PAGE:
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Warts and All

Identification, Cause and Treatment

Although warts are described in medical literature as small, usually painless benign growths, the description fails to capture the discomfort, physical and emotional, experienced by those plagued with warts.  Millions of people suffer with warts and have done so for centuries.   Warts were well known in ancient Greece and Rome, and the modern-day terminology has roots in these ancient times.  The word condyloma is of Greek origin, meaning knuckle or knob.  Myrmecia, a term used to describe painful, deep plantar warts, is also from the Greek word for anthill.  In Roman-Hellenistic times, genital warts were referred to by the Latin term ficus, meaning fig.  The fact that warts are often described by their appearance, confirms that one of the main challenges surrounding warts is that they are unattractive.

We now know that warts are caused by more than 100 various strains of the Human Papillomavirus (HPV).  At least 15 of the ‘high risk’ HPV viral strains may cause cancer. It is estimated that 75% of sexually active Canadians will have at least one HPV infection.  In fact, the Society of Obstetricians and Gynaecologists of Canada estimates that up to 30% of the Canadian adult population is infected with HPV.    Since warts are viral in origin, they are contracted by contact with a source of infection.  This can be through direct physical contact or through secondary contact with the shed skin of a wart (i.e. floors or towels in public pools or fitness facilities).  Since the incubation period is quite long, it is virtually impossible to pinpoint the source of infection.  Susceptibility varies from individual to individual and immunity plays an important role.  In the case of genital warts, condoms do not provide complete protection.  The good news, however, is that frogs and toads have now been cleared of wart spreading.


Warts are classified into 5 types, by their characteristics and location:


Common Warts: 
(verrucae vulgaris) generally appear on areas that are frequently injured (broken skin is more susceptible to viral infection) – knees, elbows, fingers and face.  Common warts may spread to the surrounding skin and are usually firm, small and rough.


Filiform Warts:
usually appear on the face, the eyelids and lips in particular, as well as the neck.  They are small, long and narrow.


Flat Warts: 
most common in children and young adults, usually appear in clusters on the face and upper surface of the hands.  Men also develop flat warts in the bearded area and they may be spread while shaving.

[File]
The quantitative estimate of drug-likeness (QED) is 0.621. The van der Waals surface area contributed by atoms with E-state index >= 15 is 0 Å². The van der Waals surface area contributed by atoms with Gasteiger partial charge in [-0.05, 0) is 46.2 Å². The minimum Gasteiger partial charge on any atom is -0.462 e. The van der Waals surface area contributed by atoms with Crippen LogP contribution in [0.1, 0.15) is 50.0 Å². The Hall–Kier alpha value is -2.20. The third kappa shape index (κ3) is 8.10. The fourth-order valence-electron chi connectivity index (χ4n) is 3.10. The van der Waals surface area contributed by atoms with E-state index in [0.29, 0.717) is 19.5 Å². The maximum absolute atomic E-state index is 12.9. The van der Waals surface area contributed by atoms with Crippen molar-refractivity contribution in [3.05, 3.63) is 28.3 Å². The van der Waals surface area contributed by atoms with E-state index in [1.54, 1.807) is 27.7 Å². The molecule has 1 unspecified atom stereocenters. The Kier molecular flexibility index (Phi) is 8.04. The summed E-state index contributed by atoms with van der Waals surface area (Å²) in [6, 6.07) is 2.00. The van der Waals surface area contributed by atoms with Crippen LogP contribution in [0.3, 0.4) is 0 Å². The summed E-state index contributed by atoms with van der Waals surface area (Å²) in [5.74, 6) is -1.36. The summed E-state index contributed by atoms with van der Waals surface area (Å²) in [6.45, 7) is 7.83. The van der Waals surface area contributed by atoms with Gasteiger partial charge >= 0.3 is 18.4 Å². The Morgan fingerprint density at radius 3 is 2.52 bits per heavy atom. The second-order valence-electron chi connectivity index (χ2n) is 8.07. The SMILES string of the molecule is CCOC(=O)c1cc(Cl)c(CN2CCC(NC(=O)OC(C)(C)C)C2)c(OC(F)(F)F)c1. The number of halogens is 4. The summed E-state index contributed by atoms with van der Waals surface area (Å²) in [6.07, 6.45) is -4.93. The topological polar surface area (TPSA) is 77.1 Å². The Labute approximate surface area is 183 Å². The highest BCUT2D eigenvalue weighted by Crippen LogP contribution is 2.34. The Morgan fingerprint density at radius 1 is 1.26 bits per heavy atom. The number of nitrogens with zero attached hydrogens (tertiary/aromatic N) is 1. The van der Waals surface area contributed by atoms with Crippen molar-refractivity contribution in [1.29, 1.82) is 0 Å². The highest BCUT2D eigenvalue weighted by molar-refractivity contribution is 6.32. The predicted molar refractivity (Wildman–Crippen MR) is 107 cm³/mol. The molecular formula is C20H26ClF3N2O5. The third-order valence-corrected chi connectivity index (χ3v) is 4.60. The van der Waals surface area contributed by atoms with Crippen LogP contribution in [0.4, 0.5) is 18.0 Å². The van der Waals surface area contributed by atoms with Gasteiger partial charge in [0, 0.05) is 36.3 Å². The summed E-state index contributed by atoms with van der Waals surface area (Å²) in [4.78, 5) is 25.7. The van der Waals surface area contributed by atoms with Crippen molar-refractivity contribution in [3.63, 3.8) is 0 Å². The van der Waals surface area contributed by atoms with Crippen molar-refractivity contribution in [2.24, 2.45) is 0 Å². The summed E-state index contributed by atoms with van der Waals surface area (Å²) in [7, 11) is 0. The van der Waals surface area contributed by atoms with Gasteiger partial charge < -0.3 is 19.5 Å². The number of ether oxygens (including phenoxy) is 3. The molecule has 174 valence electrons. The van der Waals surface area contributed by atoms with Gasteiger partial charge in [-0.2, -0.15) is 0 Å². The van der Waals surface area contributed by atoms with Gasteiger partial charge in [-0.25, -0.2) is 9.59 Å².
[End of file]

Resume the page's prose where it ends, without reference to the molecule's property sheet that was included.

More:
Genital Warts:
(condylomata acuminata) also called venereal warts,  occur on the anus, cervix, penis, vagina or vulva.  Genital warts are irregular and bumpy, like a small cauliflower.


Periungual Warts:
are thickened, cauliflower-like growths around the nails.  These are common in nail-biters.


Plantar Warts: 
develop on the sole of the foot and underside of the toes.  They are flattened by the pressure of walking and are surrounded by thickened skin.  There is often a dark center and plantar warts tend to bleed from pin point spots.  They can be very painful.


Although warts can disappear on their own with time, it can be a long wait.  Warts may also recur after removal and there is the added risk of scarring.  Conventional medical treatment involves burning, cutting or freezing.  Some medical doctors advise patients to continue to irritate the area after burning or freezing so that the body will ‘recognize’ the virus and mount an immune response. Less painful methods of dealing with the HPV virus and warts include holistic nutrition, naturopathy and homeopathy.  A holistic approach seeks to increase the overall immunity of the individual.


Some of you may be old enough to remember these folk cures:

  • Take string and make an equal number of knots to the warts.  Lay the string under a stone.  Whoever treads on the stone will attach the warts to himself.
  • Throw some clay from under your right foot in the path by which a funeral is going, and say ‘Corpse of clay, carry my warts away!’
  • Wash your warts in moonbeams, in an otherwise empty, well-polished basin
  • Rub warts with a raw potato, bury the potato in clay. 
  • Rub the wart with a piece of stolen beef.  Bury the meat.


Whatever your experience with warts, take solace in the fact that there are solutions at hand.  Not everyone associates warts with ugliness.  In fact, AY Jackson painted in the Algoma Region in the 1920s, immortalizing the beauty of Wart Lake, Ontario!  Why would a lake be named Wart Lake you ask?  Well legend has it that an errant mapmaker left the ‘z’ off Wartz Lake and the name stuck.



Kashka Kril-Atkins is a homeopath and owner of BLUEPRINT Wholistic Health Clinic, an Integrative Medicine Clinic and Shop located in midtown.  For more information on holistic strategies for optimal health visit www.blueprintwellness.ca